I then looked through all my pockets, including my raincoat, and finally found a couple of stale letters to reread, one from my wife, telling me how the service at Schrafft's Eighty-Eighth street had fallen off, and one from my mother-in-law, asking me to please send her some cashmere yarn first chance I got away from "camp." (9)
These letters are interestingly unsentimental and devoid of any trace of affection – you'd think that if your husband/son-in-law/brother were away in a distant land fighting a war, you might be a little more loving. However, all of the narrator's relationships at home seem to be strangely dull and lackluster.
"Are you very deeply in love with your wife? Or am I being too personal?"
I said that when she was, I'd speak up. (35-36)
Hmm. Note that the narrator doesn't actually answer the question. Is he very deeply in love with his banal-sounding wife? We're not sure.
"I'm training myself to be more compassionate. My aunt says I'm a terribly cold person […] Do you find me terribly cold?"
"I told her absolutely not – very much to the contrary, in fact. (40-42)
Esmé recognizes that love and compassion are important, and is concerned that she doesn't have enough.
She bit reflectively at the cuticle of her thumb. "He looks very much like my mother – Charles, I mean. I look exactly like my father." She went on biting at her cuticle. "My mother was quite a passionate woman. She was an extrovert. Father was an introvert. They were quite well mated, though, in a superficial way. To be quite candid, Father really needed more of an intellectual companion than Mother was. He was an extremely gifted genius." (53)
Though Esmé's evaluation of her parents' relationship seems cold and scientific, she betrays some carefully hidden emotion, through her nervous nail-biting and her façade of objectivity. Underneath this front, she obviously really loves and misses her parents, especially her father.
Esmé gave me a long, faintly clinical look. "You have a dry sense of humor, haven't you" she said – wistfully. "Father said I have no sense of humor at all. He said I was unequipped to meet life because I have no sense of humor."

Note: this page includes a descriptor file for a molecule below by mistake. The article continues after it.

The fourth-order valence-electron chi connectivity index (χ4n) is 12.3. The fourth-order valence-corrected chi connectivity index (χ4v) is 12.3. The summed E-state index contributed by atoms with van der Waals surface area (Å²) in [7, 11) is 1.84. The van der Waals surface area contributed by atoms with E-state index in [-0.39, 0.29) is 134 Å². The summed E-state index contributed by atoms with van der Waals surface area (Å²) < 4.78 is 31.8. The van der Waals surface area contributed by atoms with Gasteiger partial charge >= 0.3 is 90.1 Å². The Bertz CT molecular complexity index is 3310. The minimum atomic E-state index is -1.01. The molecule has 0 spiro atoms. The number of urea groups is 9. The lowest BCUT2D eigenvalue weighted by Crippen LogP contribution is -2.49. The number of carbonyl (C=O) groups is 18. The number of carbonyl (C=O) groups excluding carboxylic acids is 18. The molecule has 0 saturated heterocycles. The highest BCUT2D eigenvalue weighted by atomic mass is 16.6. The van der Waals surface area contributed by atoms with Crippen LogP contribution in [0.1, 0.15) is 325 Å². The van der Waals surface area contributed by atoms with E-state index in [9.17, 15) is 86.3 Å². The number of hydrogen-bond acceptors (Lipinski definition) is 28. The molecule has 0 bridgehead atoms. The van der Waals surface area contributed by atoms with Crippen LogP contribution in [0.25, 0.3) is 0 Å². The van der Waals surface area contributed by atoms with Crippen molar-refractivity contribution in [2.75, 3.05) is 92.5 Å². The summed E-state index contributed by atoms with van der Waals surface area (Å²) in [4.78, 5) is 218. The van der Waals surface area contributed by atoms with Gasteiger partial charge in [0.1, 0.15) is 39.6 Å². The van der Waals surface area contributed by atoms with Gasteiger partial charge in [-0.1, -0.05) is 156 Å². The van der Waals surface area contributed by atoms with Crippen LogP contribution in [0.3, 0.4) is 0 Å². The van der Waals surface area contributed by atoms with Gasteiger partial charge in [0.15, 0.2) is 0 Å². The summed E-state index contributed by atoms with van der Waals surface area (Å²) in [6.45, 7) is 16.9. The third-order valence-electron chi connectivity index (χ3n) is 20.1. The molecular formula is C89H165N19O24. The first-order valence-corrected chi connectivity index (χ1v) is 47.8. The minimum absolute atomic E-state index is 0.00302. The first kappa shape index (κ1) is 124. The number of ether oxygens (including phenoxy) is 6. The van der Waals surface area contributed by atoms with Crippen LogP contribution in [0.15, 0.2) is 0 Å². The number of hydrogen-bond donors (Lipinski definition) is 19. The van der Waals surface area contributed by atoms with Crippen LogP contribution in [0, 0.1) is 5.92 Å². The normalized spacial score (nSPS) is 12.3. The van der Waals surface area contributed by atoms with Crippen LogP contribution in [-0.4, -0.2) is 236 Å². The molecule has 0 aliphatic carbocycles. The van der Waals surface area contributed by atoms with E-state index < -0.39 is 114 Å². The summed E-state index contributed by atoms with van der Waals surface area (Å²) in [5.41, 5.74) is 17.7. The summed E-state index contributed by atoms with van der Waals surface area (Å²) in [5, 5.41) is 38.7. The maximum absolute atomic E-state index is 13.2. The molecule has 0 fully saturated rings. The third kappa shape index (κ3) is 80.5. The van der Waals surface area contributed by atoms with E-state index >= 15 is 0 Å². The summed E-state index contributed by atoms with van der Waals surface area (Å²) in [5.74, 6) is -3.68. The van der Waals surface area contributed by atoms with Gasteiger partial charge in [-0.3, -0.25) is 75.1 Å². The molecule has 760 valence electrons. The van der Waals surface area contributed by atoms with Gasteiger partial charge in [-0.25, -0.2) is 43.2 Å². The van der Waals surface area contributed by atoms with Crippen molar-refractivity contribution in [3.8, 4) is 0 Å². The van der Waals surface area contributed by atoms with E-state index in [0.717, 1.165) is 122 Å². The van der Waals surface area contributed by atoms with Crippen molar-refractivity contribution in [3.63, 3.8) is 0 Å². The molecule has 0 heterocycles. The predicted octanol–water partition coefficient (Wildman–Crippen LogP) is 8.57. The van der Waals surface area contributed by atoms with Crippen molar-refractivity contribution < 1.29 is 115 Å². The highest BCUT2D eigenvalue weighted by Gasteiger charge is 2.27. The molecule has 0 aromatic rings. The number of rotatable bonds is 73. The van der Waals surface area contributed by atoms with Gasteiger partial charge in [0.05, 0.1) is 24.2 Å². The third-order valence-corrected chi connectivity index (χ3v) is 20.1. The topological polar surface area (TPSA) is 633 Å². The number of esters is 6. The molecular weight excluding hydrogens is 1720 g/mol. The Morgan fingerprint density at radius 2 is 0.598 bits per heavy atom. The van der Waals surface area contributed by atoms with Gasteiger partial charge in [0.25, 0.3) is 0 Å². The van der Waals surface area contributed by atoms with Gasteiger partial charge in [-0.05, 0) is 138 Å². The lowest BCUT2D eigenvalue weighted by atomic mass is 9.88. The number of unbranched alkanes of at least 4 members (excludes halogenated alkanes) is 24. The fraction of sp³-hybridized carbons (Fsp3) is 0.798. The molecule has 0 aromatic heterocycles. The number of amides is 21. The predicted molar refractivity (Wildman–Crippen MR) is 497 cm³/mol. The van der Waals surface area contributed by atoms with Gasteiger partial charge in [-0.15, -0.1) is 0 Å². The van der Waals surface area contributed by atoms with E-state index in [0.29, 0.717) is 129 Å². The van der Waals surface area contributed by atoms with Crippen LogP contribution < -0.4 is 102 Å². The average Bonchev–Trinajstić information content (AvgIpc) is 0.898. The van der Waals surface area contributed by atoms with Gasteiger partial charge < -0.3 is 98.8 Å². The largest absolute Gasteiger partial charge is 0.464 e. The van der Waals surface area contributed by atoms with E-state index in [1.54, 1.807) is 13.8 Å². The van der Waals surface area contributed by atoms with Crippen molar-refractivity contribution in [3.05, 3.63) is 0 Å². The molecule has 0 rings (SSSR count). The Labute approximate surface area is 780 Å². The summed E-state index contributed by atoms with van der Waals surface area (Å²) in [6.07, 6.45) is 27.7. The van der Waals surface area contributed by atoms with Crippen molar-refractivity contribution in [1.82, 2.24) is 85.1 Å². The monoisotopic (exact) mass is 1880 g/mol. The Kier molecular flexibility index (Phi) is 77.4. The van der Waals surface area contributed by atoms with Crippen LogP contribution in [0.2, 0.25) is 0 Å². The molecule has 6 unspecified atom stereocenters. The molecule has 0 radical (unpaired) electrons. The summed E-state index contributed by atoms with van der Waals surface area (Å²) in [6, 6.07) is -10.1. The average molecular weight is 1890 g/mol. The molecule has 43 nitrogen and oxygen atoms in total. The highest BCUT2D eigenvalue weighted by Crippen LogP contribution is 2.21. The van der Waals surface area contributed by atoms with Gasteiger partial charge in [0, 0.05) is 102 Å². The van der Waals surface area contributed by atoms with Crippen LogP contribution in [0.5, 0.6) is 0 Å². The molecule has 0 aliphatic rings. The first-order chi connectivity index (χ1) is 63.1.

Watching her, I lit a cigarette and said I didn't think a sense of humor was of any use in a real pinch.
"Father said it was."
This was a statement of faith, not a contradiction, and I quickly switched horses. I nodded and said her father had probably taken the long view, while I was taking the short (whatever that meant).
"Charles misses him exceedingly," Esmé said, after a moment. "He was an exceedingly lovable man." (58-62)
Esmé's unshakeable faith in her father and her desire to please him hasn't faded with his death – she's obviously still really hung up on this, despite the fact that she insists that it's Charles who misses their father (though he seems largely unaffected).
Charles led the way out, limping tragically, like a man with one leg several inches shorter than the other. He didn't look over at me. Miss Megley went next, then Esmé, who waved at me. I waved back, half getting up from my chair. It was a strangely emotional moment for me. (93)
It's a strangely emotional moment for us, too. We haven't really seen the narrator feel anything up to this point – especially with regards to his supposed loved ones back home – yet, here, he feels a kind of loss (or something) as the children leave. We're not sure exactly what it is, or if it can be classified as a kind of love, or perhaps nostalgia, or both, but we feel it, too.
[…] with far more zeal than he had done anything in weeks, he picked up a pencil stub and wrote down under the inscription, in English, "Fathers and teachers, I ponder 'What is hell?' I maintain that it is the suffering of being unable to love." He started to write Dostoevski's name under the inscription, but saw – with a fright that ran through his whole body – that what he had written was almost entirely illegible. He shut the book. (108)
Could it be that the kind of hell Dostoevsky summons up here, that of being unable to love, is the same hell Sergeant X feels he has fallen into?
It was a long time before X could set the note aside, let alone lift Esmé's father's wristwatch out of the box. When he finally did lift it out, he saw that its crystal had been broken in transit. He wondered if the watch was otherwise undamaged, but he hadn't the courage to wind it and find out. He just sat with it in his hand for another long period. Then, suddenly, almost ecstatically, he felt sleepy. (162)
This final proof that someone genuinely cares for him – which is all the more special, considering that the watch is Esmé's precious memento of her father – creates a heartbreaking moment of relief for Sergeant X. The doubts that he had about surviving with his ability to love intact (see the Dostoevsky quote) seem to finally be resolved by this gift.
You take a really sleepy man, Esmé, and he always stands a chance of again becoming a man with all his fac – with all his f-a-c-u-l-t-i-e-s intact. (163)
These memorable closing lines are a final expression of love and gratitude for Esmé, whose letter and gift brought Sergeant X back to real life. In effect, she restored his mental and emotional faculties. The spelling out of the latter is the narrator's way of reminding us of the fact that only a child's innocent, truly sincere friendship was able to remove the war's curse of loveless insincerity.